Industry insiders share their opinion on the state of Australian supercross.
The Australian Supercross Championship appeared to take another step forward in 2016 with a greater depth of talent between the classes and an increase in race fans attending events. Following Sydney’s season finale last weekend, MotoOnline.com.au has gathered thoughts from a selection of industry insiders for their opinion on the current state of Australian supercross.
Adam Bailey (AUS-X Open):
I think it’s back on the up, it’s a really exciting time. Purely, if nothing else, the crowd numbers are increasing – there’s no question [about it] across the series. The riders and depth of talent is increasing, and gates are becoming more full. Overall, I think the riders and teams are becoming more enthusiastic, as is the industry, which is good news for all of us – there’s a buzz around supercross again. A couple of years ago when we were first looking at doing the AUS-X Open, there were people saying that supercross was dead and that we should pack it up and forget about it. I think the people that were saying that have stopped saying it, and are believing in it again, which is huge and a big compliment to everyone involved – that includes all of the other promoters, the teams, the riders and anyone that’s had anything to do with it. I feel like they should be really pumped with all that. I don’t know if there are specific changes [to be made], I think it’s going in the right direction. I wasn’t a believer in the Under 19’s class, and I thought it was a positive to not have that, so that was a good step. I feel like it helped the depth of the SX2 class, which is so important – that was something that I was really rallying for. In terms of future changes, I don’t know, I think everyone is on the right track, it’s just more of the same, which is refining everything that we’re doing. From the promoters to the teams, and to Motorcycling Australia – I think it’s just to continue to refine everything that we’re doing.
Peter Doyle (Motorcycling Australia):
It’s a bit difficult for me to comment on what went on prior to 2014, but from what I’ve seen in 2014, we’re way ahead of the game. Does it need a lot more? Absolutely. Supercross is difficult, it’s a big outlay for promoters, and it’s high-risk for them. I think you’ll find history will tell you that a single promoter hasn’t really worked in Australia for many, many years. Again, not that I’ve been here, but many have tried and failed. I think the series was reasonably good, the quality of the racing was obviously quite good. The industry and professional riders looked good, and the event in Sydney, from a spectators point of view, it was a great event, but so was the whole series. I think the key now is for the promoters to get some consistency as far as the operational side goes – a consistent schedule, consistent press days and consistent medical. While everything was reasonably good, there were a lot of inconstancies. When you went to an event in Adelaide, it was different to an event in Brisbane. In reality, I think the key will be to get more consistency for everybody really. That’s not a negative to anyone, supercross in reality is not a club day – it’s a big investment, it’s a blue ribbon series like your premier road racing or your premier motocross and premier speedway. It’s blue ribbon and needs to have a sense of professionalism about it. If you look at any good series in the world, it doesn’t matter whether it’s motocross, road racing or speedway, they’re all run on a very consistent basis. I think it will be up to Motorcycling Australia to work with the promoter group to help bring consistency around it – that’s where we’ll be coming into it as the mediator. Essentially, we need to work with the group and start to get them to agree on a common direction in many areas.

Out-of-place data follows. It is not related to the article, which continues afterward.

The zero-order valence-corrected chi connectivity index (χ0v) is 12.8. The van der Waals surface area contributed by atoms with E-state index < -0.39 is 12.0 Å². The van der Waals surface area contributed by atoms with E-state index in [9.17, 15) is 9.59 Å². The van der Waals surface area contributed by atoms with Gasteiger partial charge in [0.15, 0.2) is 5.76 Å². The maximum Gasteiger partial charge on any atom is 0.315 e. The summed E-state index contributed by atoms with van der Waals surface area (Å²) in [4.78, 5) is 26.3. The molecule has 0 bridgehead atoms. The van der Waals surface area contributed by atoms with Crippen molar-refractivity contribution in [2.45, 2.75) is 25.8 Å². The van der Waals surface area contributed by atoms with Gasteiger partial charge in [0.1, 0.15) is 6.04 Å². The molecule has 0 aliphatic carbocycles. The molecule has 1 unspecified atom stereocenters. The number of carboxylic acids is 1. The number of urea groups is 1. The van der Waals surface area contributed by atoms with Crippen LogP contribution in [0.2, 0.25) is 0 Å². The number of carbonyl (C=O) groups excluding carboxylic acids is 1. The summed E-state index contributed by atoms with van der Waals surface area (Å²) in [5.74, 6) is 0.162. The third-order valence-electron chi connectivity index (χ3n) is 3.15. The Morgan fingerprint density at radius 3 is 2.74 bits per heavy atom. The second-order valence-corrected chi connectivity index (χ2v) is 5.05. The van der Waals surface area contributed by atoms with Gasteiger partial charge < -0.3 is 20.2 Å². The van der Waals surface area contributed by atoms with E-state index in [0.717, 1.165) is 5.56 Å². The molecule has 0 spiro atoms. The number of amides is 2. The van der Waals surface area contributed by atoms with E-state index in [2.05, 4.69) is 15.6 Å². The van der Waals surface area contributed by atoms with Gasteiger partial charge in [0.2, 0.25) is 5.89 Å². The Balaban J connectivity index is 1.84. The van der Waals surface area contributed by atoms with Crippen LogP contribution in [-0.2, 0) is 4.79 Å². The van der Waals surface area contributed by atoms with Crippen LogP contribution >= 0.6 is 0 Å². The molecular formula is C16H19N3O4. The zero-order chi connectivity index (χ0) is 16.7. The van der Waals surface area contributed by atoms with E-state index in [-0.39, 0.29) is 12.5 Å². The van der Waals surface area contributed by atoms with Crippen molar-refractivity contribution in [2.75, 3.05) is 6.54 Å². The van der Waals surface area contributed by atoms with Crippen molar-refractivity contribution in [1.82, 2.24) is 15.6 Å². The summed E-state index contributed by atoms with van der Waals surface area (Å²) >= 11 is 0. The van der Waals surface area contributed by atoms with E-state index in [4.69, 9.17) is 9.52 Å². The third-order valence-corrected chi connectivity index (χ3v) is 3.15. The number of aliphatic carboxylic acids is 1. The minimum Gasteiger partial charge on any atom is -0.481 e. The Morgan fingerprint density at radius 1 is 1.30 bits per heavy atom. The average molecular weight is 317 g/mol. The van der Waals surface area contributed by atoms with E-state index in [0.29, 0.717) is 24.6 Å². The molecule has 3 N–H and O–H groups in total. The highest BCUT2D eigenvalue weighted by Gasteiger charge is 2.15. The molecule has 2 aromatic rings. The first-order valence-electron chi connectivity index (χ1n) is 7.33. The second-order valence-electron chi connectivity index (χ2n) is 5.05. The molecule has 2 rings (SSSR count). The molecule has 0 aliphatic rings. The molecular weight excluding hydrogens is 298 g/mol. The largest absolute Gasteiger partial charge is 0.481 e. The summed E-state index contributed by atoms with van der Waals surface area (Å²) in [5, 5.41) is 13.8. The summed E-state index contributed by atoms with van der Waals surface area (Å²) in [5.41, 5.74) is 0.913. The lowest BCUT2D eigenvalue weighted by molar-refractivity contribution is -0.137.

Gavin Eales (Serco Yamaha):
I think it was a very successful series, the only problem I see is that we need to have one promoter run the whole lot so we have consistency with tracks and just with how the events run. Apart from that, the events from the outside public view look great, but just from the back-end, I think if you had the same person running every event, it could be a bit better. Like I said, some continuity of the tracks – the same person building and watering the tracks. The tracks in Adelaide and Melbourne were very dusty, maybe if they put a bit more water on them, I’m just saying they could’ve been a bit better, but even Sydney was pretty dusty. It would be great to have it in big arenas, but at the end of the day, you have to crawl before you walk – supercross has been down in the dumps for a couple of years. I’m all for letting it grow with the stadiums, you know, start small and go big. There’s no way we could go to Eithad Stadium at the moment, you wouldn’t get the crowd to justify it – someone would lose a lot of money. In two or three years, yeah we could go to Etihad Stadium if it keeps growing the way it is. I don’t think it would be a problem, but you’ve just got to grow slowly. It was definitely better [this year], there’s no doubt it was better – the television was great, we’re going forward and we’re definitely going in the right direction – there’s no doubt about that.